Record heat, then storms knock down trees and power lines


More storms were expected around the region Friday night.

The sky turned dark as storm clouds moved into the Back Bay early Friday afternoon over the Prudential (left) and Hancock towers as seen from Berkeley Street. The same system brought heavy rain and wind to the Western suburbs earlier. John Tlumacki/Globe Staff

BOSTON (AP) — The heat that has gripped much of the nation seeped into New England, forcing some schools to close or send kids home early on Friday. The mayor of Boston declared a heat emergency, with cooling centers opening around the city.

On Friday afternoon, some communities were hit by powerful thunderstorms with high winds that downed tree limbs and power lines, leaving tens of thousands without power in Massachusetts. More storms were expected around the region Friday night.

In Lowell, Massachusetts, where none of the 28 schools have air conditioning, all classes remained closed on Friday for safety reasons. The temperature was expected to reach a high of 90 degrees Fahrenheit (32 degrees Celsius), with the humidity making it feel like 95 degrees.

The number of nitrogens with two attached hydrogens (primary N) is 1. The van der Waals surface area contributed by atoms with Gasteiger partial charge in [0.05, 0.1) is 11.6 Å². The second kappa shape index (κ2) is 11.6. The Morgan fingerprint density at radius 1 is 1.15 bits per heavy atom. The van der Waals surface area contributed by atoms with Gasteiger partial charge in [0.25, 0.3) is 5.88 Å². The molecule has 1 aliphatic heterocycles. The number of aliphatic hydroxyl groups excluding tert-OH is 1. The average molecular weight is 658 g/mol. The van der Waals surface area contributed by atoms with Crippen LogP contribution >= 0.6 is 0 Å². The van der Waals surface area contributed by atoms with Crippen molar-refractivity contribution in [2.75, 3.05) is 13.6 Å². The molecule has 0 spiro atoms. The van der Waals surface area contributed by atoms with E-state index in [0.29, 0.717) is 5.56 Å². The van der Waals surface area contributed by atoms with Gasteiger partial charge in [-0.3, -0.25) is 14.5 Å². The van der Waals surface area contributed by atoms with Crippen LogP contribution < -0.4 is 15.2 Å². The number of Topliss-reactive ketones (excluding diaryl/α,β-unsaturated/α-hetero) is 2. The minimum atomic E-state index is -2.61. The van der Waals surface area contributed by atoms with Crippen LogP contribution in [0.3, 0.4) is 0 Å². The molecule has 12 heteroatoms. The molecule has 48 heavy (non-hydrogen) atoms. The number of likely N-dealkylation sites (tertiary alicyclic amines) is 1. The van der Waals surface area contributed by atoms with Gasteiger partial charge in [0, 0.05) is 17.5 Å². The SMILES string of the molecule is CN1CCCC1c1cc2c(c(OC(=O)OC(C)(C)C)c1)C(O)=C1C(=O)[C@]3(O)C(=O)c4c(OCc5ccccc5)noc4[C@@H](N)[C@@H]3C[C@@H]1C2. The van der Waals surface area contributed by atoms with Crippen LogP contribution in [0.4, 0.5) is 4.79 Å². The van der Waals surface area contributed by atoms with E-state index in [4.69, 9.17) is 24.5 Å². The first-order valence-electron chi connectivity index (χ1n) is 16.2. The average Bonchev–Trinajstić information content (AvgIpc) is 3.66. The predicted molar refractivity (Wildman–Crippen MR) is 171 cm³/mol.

Other schools in Massachusetts, Connecticut and New Hampshire were also closed or sent students home early — and curtailed after-school activities.

Electric fans were delivered to schools to help keep teachers and students comfortable as temperatures approached 90 degrees on Thursday in parts of New England. Most of the public schools in Boston have access to air conditioning, but the city would supply water and fans to the schools that need them, Mayor Michelle Wu said when she declared a heat emergency for Thursday and Friday.

Hot temperatures earlier in the week caused disruptions at schools from Michigan to Virginia, with some districts dismissing students early and others holding classes online. In the second week of the U.S. Open tennis tournament in New York, the heat and humidity are pushing players to the limit. The Grand Slam tournament adopted a new policy on Tuesday to partially shut the Arthur Ashe Stadium roof in extreme conditions to offer some extra shade.

In Texas during another stretch of sizzling summer heat, the power grid manager on Thursday asked residents to cut their electricity use, a day after the system was pushed to the brink of outages for the first time since a deadly winter blackout in 2021.

Augusta, Maine, set a record of 90 F (32 C) on Thursday and Concord, New Hampshire, reached 93 F (33 C), said Sarah Thunberg, meteorologist for the National Weather Service in Maine.